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Tunneling Around Connection Madness

Some servers are behind multiple layers of Citrix, RDP, re-Citrix and SSH, creating all manner of problems for maintenance and support teams for copying files, and sometimes even just copy/pasting from your desktop to the customer machine’s console.

You can counter this by remote-tunnelling from their remote server to a publicly available server in your control (call it myServ1), then connecting to myServ1 and looping back through the firewall – that is, make it become only one hoop instead of several.

The advantage of this technique is to be able to work in your own browser, and in your own terminal (PuTTY, KiTTY or whatever you wish) straight on your desktop.

To do this, follow the below. It may seem long, but it’s quite short in fact.

Method 1 : Daisy-Chained Tunnels

This method allows you to operate in a single window most of the time, and benefits from the reduced overhead on one of the “connections” (on the loopback address). The disadvantage is that when copying files you will generally find you need to do a two-step copy.

The commands (TL;DR)

In summary:

The ports we define are

  • $RTUNP the port on myServ1 that tunnels back to the customer’s SSH port. Make sure this is unique per customer.
  • $DYNP the port for bridging the dynamic forwarding, on myServ1
  • $PROXYIP the SOCKS proxy port that you set in PuTTY and in your browser to use the dynamic forward

Then there are 3 commands to run in order:

  • On your desktop: ssh serveruser@myServ1 -L $PROXYP:localhost:$DYNP
    • which in PuTTY is a local port forward from source $PROXYP to remote localhost:$DYNP
  • On the customer’s machine:ssh -fNC -R $RTUNP:localhost:22 serveruser@myServ1 -o ServerAliveInterval=20 -o ServerAliveCountMax=5 &
  • On myServ1: ssh -c arcfour customer@localhost -p $RTUNP -D $DYNP

Step1 : Connect to myServ1

Connect to myServ1 with local port forwarding

ssh serveruser@myServ1 -L 8080:localhost:5580

We use a local forward so we forward our desktop’s 8080 to myServ1’s 5580 – we will be using this later.

We need to perform some forwarding on the localhost if myServ1’s firewall is locked down on the ports we’d want to use.

Step 2 : Connect to customer’s machine

Go through the multiple hoops to get to the customer’s machine, and run the following:

ssh -fNC -R 5500:localhost:22 serveruser@myServ1 -o ServerAliveInterval=20 -o ServerAliveCountMax=5 &

Get the PID of the tunnel process.

ps aux | grep ssh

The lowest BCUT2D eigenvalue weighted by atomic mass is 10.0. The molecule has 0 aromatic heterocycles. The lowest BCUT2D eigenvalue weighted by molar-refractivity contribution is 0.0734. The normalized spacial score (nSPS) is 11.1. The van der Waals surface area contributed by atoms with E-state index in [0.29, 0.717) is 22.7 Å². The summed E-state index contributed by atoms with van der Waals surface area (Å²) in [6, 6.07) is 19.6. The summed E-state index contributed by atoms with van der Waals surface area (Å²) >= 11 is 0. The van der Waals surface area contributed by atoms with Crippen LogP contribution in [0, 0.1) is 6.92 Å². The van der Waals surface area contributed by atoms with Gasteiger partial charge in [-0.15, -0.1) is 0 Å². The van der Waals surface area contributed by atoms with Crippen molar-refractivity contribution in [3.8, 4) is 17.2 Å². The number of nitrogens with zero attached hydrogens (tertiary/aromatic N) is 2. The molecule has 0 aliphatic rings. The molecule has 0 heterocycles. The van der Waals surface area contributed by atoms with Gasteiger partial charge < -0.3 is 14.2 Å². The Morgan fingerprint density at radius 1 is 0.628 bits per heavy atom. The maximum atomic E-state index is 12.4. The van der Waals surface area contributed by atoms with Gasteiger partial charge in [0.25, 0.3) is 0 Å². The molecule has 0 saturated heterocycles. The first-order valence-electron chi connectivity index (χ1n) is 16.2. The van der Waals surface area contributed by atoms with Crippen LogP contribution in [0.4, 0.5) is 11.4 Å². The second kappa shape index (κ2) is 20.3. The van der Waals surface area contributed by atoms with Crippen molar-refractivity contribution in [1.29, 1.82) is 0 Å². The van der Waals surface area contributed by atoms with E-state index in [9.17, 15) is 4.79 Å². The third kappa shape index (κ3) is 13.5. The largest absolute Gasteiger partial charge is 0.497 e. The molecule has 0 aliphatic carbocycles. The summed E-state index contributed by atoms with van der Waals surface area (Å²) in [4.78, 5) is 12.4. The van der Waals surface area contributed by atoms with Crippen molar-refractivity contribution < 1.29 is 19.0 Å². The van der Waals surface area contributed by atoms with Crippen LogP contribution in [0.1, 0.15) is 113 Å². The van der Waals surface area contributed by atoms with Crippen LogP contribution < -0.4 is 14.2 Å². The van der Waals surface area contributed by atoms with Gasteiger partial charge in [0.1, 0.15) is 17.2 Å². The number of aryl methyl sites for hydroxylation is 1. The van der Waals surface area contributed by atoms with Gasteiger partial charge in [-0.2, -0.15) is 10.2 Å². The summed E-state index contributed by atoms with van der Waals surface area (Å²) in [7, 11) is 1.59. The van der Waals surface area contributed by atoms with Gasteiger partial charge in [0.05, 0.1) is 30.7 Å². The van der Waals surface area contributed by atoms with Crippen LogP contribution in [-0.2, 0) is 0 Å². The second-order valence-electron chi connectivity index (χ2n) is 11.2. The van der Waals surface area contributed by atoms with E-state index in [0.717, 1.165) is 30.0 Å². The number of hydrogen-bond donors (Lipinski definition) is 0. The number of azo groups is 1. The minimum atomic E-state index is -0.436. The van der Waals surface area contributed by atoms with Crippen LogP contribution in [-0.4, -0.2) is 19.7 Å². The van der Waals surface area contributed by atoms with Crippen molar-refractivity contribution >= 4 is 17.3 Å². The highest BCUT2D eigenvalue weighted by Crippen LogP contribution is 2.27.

So long as you remembered to include the & at the end of the ssh command, you can now close your ugly Citrix/RDP/SSH/etc hoops session.

Step 3 : Connect to the customer

Now on the myServ1 console you opened earlier, ssh to the port you specified, on the port you specified

ssh -c arcfour customer@localhost -p 5500 -D 5580

If forwarding was used for someone else before, the SSH key check will fail and you’ll get an alarming warning about the host’s identity changing. You need to edit ~/.ssh/known_hosts and remove the last line that refers to localhost.

In the previous command, we SSH to localhost on the tunnel connecting myServ1’s 5500 to the customer’s 22. Since this is localhost, we can use weak encryption (-c arcfour) to reduce the computational overhead of SSH chaining.

The dynamic port forward allows us to use a dynamic proxy on myServ1’s 5580

Since we set up the initial myServ1 connection from our desktop’s 8080 to myServ1’s 5580, we are effectively chaining our desktop’s 8080 to the customer’s network through the dynamic proxy on myServ1’s 5580.

You can use a dynamic SOCKS proxy tool on the locally forwarded dynamic port (here 8080) like usual to resolve IPs directly in the customer’s environment.

Copying files

You need to copy to myServ1 first using pscp or WinSCP, then scp the file to the client

scp -P <yourport> file/on/myServ1 mycustomer:./ # from myServ1 to customer

 

Method 2 : Tunnel Through Tunnel

To be able to directly scp/WinSCP from your desktop to the client machine, you could open the remote tunnel at the customer first; then open a first connection to myServ1 from your desktop, then a second PuTTY session tunnelling through the first.

This causes two PuTTY windows to be open, and has a more expensive SSH overhead (not so good when one end is slow for any reason or when there’s a fair amount of dropped packets on the network), but your second connection is “direct” to the customer.

On the customer’s machine

ssh -fNC -R $RTUNP:localhost:22 serveruser@myServ1 -o ServerAliveInterval=20 -o ServerAliveCountMax=5 &

Get the PID of the tunnel process.

ps aux | grep ssh

On your desktop

ssh serveruser@myServ1 -L 22:localhost:$RTUNP`

Which in PuTTY is a local port forward from your desktop source port 22 to remote localhost:$RTUNP, the remote tunnel to the customer on myServ1

On your desktop again

ssh customer@localhost -D 8080

This is, as far as PuTTY is concerned, is a direct connection – so if you start WinSCP on it, you directly copy from your desktop to the customer’s machine.

If forwarding was used for someone else before, the SSH key check will fail and you’ll get an alarming warning about the host’s identity changing. You need to edit your registry HKEY_CURRENT_USER\SoftWare\UserName\PuTTY\SshHostKeys and remove the appropriate key that refers to localhost.

We do not use a weaker connection here normally, because we still have to protect the connection from the desktop to myServ1 before it enters the outer tunnel.

Disconnecting from the customer

Kill the PID that you noted down earlier – don’t keep this connection open.

kill -9 <pid>

We need to explicitly do this, especially since we have set the keepalive options on the original SSH remote tunnel.

Even if you did not specify keepalive options, some connections are pretty persistent…

 

Posted in Linux, Tai's FWA

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